Saint of the day

SAINT OF THE DAY

St. Vincent of Zaragoza

In despair, the governor wept but, strangely enough, ordered...

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St. Vincent of Zaragoza

St. Vincent was a native of Huesca, Spain, but lived in Zaragoza.

He was ordained a deacon by his friend, Saint Valerius of Zaragoza.

In 303 the Roman emperor published edicts against the clergy and in 304 against the laity. Vincent and his bishop were imprisoned in Valencia, and though they were subjected to hunger and torture, they thrived.

Speaking for Valerius who had a speech impediment, Vincent angered Dacian, the governor, by his outspoken and fearless manner. Dacian exiled Valerius but subjected Vincent to the gridiron. Seeing the deacon unmoved, the governor had the torturers beaten.

Finally Dacian suggested a compromise. He suggested that Vincent at least give up the Sacred Scriptures to be burned according to the emperor’s edict. On the saint’s refusal, Dacian lost control and had him thrown in jail where the holy deacon converted the jailer.

In despair, the governor wept but, strangely enough, ordered the martyr to be given some rest. But Vincent had earned his eternal rest. As soon as he was laid on a bed, he gave up his faithful soul to God.

Weekly Story

WEEKLY STORY

One night, the Blessed Virgin appeared to him and told him h...

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Mary and the Muslim

Don Octavio del Monaco was a wealthy citizen of 17th century Naples. Like many of his class, Don Octavius had several Muslim slaves in his household. These children of Islam were amazed at the kindness of their “master.” He fed and clothed them better than they received in their native land. In return, his slaves attended to their tasks with diligence, as Don Octavius did not over work them, but assigned them duties in keeping with their dignity as children of God.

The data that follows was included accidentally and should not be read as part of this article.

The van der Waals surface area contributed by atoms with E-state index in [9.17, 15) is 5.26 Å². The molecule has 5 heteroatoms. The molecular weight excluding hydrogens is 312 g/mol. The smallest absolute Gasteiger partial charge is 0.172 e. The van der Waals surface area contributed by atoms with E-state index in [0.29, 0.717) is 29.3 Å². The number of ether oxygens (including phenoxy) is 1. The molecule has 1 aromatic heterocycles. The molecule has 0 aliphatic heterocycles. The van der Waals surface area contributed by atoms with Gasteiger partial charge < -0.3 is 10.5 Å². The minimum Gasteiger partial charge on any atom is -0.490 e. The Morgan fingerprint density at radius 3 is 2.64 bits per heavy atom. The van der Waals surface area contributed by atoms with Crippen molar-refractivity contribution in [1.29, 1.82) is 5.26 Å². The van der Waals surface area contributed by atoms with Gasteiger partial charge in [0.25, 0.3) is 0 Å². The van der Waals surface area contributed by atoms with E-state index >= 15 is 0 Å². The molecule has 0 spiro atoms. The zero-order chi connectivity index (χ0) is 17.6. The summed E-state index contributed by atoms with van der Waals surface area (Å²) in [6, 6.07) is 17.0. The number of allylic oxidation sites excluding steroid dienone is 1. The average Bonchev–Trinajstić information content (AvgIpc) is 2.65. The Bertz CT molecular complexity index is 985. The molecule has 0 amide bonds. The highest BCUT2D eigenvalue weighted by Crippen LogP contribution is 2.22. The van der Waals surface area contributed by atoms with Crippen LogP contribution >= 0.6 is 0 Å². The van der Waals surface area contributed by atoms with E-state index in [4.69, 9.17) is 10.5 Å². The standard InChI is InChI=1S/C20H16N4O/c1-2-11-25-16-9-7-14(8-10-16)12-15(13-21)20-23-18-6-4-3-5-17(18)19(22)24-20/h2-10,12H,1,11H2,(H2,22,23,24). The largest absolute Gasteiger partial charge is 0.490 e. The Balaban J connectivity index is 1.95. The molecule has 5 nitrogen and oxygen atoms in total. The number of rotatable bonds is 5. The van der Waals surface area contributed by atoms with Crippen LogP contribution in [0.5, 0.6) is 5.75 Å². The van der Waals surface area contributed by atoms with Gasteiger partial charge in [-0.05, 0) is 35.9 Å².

If these Muslim slaves had any reason for complaint, it was the gentle persistence with which their master and his wife exhorted them to give up their false religion and become Catholics. Don Octavius even went so far as to invite the slaves to join his family in the chapel to worship the one true God with them!

Our story today is about one young slave in particular. His name was Abel, like the slain son of Adam and Eve. He felt drawn in a peculiar way to a lamp that burned in front of a shrine to Holy Mary. Abel would purchase the oil needed to keep the lamp lit from his own meager stipend. As he continued to practice this humble devotion, he would say, “I hope that this Lady will grant me some great favor.”

One night, the Blessed Virgin appeared to him and told him he must become a Christian. At first the Turk resisted. But she placed her hand upon his shoulder, and said to him: “Now no longer resist, Abel, but be baptized and called Joseph,” conferring on him a name that was very dear to her Immaculate Heart indeed.

On August the 10th, 1648, there was much rejoicing in Heaven, for on that day “Joseph” and eleven other Muslims converted to the Christian faith and were baptized. Their conversion was brought about by the kindness shown by Don Octavius and the special intercession of the Mother of God.

Our story does not end here. Even once this son of hers was safely baptized, Mother Mary delighted in visiting him. Once, after having appeared to him, she was about to depart. But the Moor seized her mantle, saying, “Oh, Lady, when I find myself afflicted, I pray you to let me see you.” In fact, she one day promised him this and when Joseph found himself afflicted he invoked her, and Mary appeared to him again saying, “Have patience", and he was consoled.

From the Glories of Mary, by St. Alphonsus Maria de Liguori.

One night, the Blessed Virgin appeared to him and told him he must become a Christian.